You Goofed—So Ignore It
We classical musicians are so rigorously trained that we feel extremely self-conscious about making mistakes in performance. Most of us find it difficult to forgive ourselves for playing a wrong note or rhythm, and missing an entrance is tantamount to a felony. But top professionals do make mistakes in performance and are rarely phased by it.
My attitude toward performance blips has always been to ignore it. I recall a new music concert at Carnegie Recital Hall with Gunther Schuller conducting the premiere of a new piece by composer David Reck, where I had a brutal page turn to negotiate in the midst of a wild flurry of complex vibraphone notes. I rehearsed that page turn repeatedly to make sure I could make it without missing a note. Shortly into the performance of the piece I made the page turn so vigorously that the accordion part came unraveled and fell to the floor.
Unflustered, Schuller stopped conducting, turned to the audience with a smile and said, “What’re ya’ gonna do with that?” The audience laughed and trumpeter Ronnie Andersen, sitting in front of me, folded up my part and put it back on my music stand. I remained frozen in position, refusing to show any embarrassment. The second time around, I made sure to be less energetic in my page turning and got through the performance in good order.
I played a two week sub for a friend in a Broadway musical called ‘Milk and Honey.’ At one point in a matinee, the orchestra started playing the “om-pah, oom-pah” introduction but the soprano didn’t sing. The conductor stopped and signaled to the musicians to start again and she still didn’t sing. Then she walked to the front of the stage and said, “I don’t know what’s the matter with me. I’ve sung 157 performances of this song and I just forgot the words—oh, now I remember!” She signaled the conductor who started us again and she sang. The audience gave her a thunderous hand for being so open about it, probably identifying with her for times when they had made a simple goof.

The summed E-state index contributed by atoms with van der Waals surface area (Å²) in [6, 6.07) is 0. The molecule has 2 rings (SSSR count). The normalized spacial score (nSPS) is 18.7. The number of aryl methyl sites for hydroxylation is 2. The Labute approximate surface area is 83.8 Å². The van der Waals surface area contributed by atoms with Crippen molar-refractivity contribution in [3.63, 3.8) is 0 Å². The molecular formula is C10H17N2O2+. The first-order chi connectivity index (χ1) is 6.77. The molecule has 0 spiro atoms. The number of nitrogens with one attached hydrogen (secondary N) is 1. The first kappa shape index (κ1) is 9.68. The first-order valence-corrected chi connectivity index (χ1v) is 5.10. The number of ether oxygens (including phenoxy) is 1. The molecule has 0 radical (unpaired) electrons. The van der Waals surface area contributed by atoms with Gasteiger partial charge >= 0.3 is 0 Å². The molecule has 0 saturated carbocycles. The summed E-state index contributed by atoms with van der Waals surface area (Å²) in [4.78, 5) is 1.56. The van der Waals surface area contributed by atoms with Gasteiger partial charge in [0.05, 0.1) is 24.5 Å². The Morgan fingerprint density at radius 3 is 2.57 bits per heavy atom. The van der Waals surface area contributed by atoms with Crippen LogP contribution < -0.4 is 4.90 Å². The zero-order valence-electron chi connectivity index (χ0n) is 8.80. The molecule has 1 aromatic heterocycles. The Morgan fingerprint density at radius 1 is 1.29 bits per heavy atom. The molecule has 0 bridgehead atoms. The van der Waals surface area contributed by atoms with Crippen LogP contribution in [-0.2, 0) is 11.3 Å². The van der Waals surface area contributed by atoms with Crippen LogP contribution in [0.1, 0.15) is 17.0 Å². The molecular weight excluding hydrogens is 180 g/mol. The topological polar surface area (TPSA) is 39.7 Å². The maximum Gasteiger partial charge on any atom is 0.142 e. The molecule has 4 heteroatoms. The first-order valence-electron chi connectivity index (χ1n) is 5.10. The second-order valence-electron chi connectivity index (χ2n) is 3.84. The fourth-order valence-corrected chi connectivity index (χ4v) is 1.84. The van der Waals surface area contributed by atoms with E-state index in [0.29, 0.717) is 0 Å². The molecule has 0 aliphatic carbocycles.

After the show I saw her and asked her what happened. She said, “I forgot I was on stage. I just walked in from lunch and went on stage without taking a moment to remind myself it was show time.” As a performer, I recognized this phenomenon of needing to re-focus from the everyday state of mind to the special act of performing or creating.
When we train musicians, we should probably be a little kinder and assure them that there is no learning without making mistakes.
The movie ‘Whiplash’ is to my mind a good example of how not to train a musician. Exaggerated to the point of ridiculousness, this movie was an echo of the old dictatorial approach to training classical musicians—that the music always had to be flawless. I recall reading a correspondence between Beethoven and one of his pupils. The pupil apologized to Beethoven for a mistake made in a public performance of one of the master’s piano pieces. Beethoven responded: “A technical mistake is a human error but an interpretive mistake is an inhuman error—and you made no inhuman errors.
How many exciting moments have I heard with players like Charlie Parker and Miles Davis in live performance, where they would reach so urgently for a note at the zenith of expression and squeak a reed or fluff a note? Even then — or especially then — the resulting expressiveness was exciting and memorable. Of course, the improvisational nature of jazz is not the same as playing Beethoven, but I’d still vote for genuine expression over a note-perfect and sterile performance.